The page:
Sunday December 17th 2017

“Gypsy”

Recommended***It is difficult to believe that it is over 50 years since “Gypsy”, the story of Gypsy Rose Lee became an award winning Broadway musical, and yet, in its newest inception on the stage at Drury Lane Oakbrook, it is as fresh as one could hope for. The only reason, that this marvelous production doesn’y get a “must see” is that the director ( William Ostek) didn’t have enough creativity in his work. Choreographer Tammy Mader, for the most part followed the original dance, but made some modifications that showed in the finished product.The sizzling transition from little kids to teens is stunning, but be warned, they do use a strobe light to create this special effect! The sets ( Martin Andrew) while workable were not what we are used to at Drury Lane, with very little glitz and glamour.

But what this production lacked in the above, it made up for with some powerful and energetic cast members. For those of you who do not know the story- “Gypsy” is about Rose, the truest of “stage mothers”, who only wants her youngest daughter to be a star. Her eldest daughter is just along for the ride as she has little talent. After years of struggling along , living 7 to a room and eating when there is money ( along with the youngsters she has taken on to be the ensemble), and Vaudeville begins to fade, the younger, June runs off with a dancer and Mamma Rose now is forced to put her attention on Louse, the older, no talent daughter, who as it turns out, has a talent as she becomes the most famous stripper of all time, Miss Gypsy Rose Lee!

 With a book by Arthur Laurents,Music by Jule Styne and lyrics by Stephen Sondheim- songs like “Let Me Entertain You”,”Some People”, “You’ll Never Get Away From Me”, “All I Need Is The Girl” ( a solid tap dance specialty by Matthew Crowle as Tulsa),”Together, Wherever we Go”, the glorious “You Gotta Get A Gimmick” ( a powerful and comical rendition by Cheryl Avery,Susan Lebeck and Frances Asher) and of course “Rose’s Turn” , a showstopper ending number as Act One show stopper “Everything’s Coming Up Roses” both of course sung with pure heart and soul by the wonderful Klea Blackhurst. What a voice! What range!. Ladies and gentleman; no matter who you have seen in this role ( Ethel Merman, Rosalind Russell,Patti LuPone or Bette Middler) she is a combination of all of these strong ladies of the theater and yet, her demeanor is even more stage mother than the others; you really feel that she wants her June to have the success she dreamed about! Bravo  Ms Blackhurst.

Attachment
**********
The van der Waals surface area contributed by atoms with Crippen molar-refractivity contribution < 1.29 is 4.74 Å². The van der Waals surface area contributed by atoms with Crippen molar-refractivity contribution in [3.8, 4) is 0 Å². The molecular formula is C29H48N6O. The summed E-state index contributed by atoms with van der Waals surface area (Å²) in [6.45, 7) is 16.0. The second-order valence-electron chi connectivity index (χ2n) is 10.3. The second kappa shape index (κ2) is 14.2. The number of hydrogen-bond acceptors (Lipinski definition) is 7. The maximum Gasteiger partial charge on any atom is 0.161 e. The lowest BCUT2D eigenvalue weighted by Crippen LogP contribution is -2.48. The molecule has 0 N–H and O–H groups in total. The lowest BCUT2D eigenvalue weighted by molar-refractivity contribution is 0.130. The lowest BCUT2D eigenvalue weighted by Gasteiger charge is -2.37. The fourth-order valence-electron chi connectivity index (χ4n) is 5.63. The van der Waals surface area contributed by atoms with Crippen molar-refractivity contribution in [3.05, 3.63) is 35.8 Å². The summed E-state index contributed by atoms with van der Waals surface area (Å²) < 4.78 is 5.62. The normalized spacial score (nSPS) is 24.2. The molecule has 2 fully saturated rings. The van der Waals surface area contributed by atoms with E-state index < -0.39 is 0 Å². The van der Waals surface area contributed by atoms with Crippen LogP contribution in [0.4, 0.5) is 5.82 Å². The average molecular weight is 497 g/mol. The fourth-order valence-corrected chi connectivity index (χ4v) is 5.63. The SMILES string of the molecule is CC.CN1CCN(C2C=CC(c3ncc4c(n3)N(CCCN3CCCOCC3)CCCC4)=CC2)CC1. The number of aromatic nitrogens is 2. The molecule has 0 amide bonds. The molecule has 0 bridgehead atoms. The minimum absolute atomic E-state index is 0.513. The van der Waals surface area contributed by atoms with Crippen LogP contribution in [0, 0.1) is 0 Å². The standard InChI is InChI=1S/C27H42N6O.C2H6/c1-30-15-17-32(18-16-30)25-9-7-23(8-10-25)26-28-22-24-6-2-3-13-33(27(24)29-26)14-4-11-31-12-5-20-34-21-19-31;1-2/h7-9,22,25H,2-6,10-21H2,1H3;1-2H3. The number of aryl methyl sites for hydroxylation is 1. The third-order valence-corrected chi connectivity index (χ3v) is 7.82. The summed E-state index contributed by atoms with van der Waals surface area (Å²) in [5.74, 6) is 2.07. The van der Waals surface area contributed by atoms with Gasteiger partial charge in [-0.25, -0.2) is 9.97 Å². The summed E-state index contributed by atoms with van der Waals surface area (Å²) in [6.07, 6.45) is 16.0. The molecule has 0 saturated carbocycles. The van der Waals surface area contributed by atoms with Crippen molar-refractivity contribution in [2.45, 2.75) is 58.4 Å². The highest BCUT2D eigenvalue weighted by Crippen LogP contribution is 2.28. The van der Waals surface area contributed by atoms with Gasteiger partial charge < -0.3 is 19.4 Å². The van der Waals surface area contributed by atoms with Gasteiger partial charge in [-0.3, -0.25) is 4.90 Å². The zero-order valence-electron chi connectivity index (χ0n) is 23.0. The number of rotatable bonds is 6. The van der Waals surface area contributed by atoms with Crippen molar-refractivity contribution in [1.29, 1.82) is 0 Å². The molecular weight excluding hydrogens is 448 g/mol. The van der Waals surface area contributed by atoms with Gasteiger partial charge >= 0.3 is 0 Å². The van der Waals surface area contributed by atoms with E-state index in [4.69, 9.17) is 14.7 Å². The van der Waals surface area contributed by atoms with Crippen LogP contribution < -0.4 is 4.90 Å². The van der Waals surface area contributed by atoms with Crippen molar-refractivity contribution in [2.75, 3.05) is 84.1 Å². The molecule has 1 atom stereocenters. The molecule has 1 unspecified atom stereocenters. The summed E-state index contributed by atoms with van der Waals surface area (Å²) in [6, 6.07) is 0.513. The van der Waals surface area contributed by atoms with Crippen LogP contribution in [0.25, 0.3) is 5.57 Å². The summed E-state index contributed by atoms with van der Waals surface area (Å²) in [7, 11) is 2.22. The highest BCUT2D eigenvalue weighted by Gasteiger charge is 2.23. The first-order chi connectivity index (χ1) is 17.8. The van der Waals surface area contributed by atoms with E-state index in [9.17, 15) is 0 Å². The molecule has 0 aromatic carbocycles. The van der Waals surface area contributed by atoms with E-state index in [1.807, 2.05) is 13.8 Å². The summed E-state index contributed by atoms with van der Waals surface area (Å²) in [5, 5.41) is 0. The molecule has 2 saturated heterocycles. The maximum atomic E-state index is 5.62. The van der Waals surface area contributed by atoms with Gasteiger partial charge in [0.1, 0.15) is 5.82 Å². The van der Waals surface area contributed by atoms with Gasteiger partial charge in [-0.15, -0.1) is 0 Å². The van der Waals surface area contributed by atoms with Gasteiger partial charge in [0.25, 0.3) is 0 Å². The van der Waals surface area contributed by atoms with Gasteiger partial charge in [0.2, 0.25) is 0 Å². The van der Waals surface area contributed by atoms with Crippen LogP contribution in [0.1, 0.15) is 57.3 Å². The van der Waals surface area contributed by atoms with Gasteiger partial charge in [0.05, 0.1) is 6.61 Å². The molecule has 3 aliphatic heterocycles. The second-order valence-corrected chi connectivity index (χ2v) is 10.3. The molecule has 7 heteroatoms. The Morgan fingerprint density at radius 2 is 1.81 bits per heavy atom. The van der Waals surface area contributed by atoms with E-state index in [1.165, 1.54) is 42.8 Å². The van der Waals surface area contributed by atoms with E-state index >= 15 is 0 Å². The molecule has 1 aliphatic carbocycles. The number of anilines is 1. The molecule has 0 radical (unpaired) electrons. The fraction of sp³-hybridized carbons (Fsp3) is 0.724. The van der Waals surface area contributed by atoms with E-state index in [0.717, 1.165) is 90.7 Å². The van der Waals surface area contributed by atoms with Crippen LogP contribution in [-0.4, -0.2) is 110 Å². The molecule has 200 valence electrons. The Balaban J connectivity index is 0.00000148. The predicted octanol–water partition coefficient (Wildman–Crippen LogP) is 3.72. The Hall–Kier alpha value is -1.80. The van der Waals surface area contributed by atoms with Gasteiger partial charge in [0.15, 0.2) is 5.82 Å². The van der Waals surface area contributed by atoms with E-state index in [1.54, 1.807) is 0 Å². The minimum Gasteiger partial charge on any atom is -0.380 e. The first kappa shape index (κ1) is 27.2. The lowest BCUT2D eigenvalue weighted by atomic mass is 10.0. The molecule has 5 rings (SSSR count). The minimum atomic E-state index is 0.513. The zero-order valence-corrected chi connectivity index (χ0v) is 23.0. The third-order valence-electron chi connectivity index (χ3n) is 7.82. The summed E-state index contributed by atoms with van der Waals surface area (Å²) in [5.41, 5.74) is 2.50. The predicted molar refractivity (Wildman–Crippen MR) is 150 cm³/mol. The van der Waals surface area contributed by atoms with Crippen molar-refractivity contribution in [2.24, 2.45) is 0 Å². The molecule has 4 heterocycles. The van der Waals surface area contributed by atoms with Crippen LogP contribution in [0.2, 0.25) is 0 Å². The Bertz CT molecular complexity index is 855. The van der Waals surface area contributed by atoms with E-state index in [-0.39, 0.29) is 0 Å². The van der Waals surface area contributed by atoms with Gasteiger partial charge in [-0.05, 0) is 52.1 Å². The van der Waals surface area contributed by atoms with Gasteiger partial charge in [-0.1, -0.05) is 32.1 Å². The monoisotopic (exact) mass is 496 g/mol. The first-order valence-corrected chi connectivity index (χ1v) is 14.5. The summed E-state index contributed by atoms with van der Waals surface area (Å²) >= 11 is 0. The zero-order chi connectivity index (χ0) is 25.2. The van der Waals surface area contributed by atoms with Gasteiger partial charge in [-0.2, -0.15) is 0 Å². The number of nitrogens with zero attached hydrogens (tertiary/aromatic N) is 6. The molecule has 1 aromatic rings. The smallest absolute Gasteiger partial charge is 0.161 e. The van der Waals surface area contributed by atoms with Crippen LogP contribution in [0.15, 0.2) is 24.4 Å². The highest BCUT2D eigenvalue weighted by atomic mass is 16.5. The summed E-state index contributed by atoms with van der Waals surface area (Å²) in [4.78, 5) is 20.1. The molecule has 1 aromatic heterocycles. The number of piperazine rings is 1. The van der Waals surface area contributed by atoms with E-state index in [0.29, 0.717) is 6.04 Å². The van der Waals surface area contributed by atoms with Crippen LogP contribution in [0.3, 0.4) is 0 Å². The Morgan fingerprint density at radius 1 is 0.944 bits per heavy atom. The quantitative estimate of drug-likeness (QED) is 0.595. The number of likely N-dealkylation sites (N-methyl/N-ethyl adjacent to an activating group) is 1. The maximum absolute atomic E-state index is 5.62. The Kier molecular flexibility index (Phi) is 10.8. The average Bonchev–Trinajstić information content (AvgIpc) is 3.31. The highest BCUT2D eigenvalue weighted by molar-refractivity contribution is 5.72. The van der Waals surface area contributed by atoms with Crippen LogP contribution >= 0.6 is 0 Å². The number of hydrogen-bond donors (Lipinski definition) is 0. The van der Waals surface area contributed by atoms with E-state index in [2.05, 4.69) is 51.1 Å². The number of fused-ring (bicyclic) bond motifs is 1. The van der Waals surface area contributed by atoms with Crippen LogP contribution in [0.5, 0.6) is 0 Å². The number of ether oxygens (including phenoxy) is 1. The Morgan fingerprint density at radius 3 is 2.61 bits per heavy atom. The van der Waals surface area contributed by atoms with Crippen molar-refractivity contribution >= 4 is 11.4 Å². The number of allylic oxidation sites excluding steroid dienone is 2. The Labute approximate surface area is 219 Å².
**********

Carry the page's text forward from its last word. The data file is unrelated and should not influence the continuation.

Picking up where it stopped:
While she is a standout performer who stops the show several times, the show is filled with solid performers. In the very opening the kids , who always steal scenes) do just that. Baby June ( Emily Leahy who can sing, dance and do acrobatics is a delight), Baby Louise ( Hannah Whitlock plays the sympathetic character to perfection) and as the grow up, Andrea Collier ( another strong voice) is taken over by Andrea Collier and Louise/Gypsy by Andrea Prestinario ( while she starts off being a little weak, we get to see her character take on a whole new light and power in the second act). I think a special note should be added for the other kids in this production> While they are not onstage a lot after the first few scenes, they are brilliant when they are: Matt Rice,Kayla Rea,Kyle Halford,John Babbo,Ingrid Lowrey and Katie Huff.

We , as an audience, also get to see some of Chicago’s finest character actors playing parts that are smaller than usual, but making each word important to making the production complete; Andrew Lupp, Peter Kevoian, David Kortemeir ( as Herbie) , John Reeger as Pop and others and Jarrod Zimmerman in many roles, but a standout in the opener as Uncle Jocko. These actors prove “that there are indeed no small parts, only small actors”( a quote from “The Fantastiks”) as each handles their roles with just the right touch and feeling and for those who play more than one, a unique character each time.

“Gypsy” is a true theatrical experience for those who love Musical Comedy and while it is over 2 1/2 hours long ( with intermission) one never feels that they need to look at their watch- it flows from scene to scene with ease. If you have never seen this show, this would be a great place to start- just hearing the songs that end the first and second acts by Mamma Rose are worth the trip and the price of admission, but there is a whole lot more. This production will continue through April 1 with performances as follows:

Wednesdays at 1:30 p.m.,Thursdays at 1″30 p.m. and 8 p.m., Fridays at 8:30 p.m.,Saturdays at 5 and 8:30 p.m.,and Sundays at 2 and 6 p.m.

Tickets range from $35-$46 ( a bargain for theater of this quality) but wait, there’s more! There are dinner/lunch performances that can be purchased for as little as $43.75 and of course at Drury lane Oakbrook, there is lots of free parking. To order your tickets, and I suggest you not wait to do so, you can visit the box office, by phone at 630-530-0111, at Ticketmaster, 1 -800-745-3000 or online at www.drurylaneoakbrook.com

 

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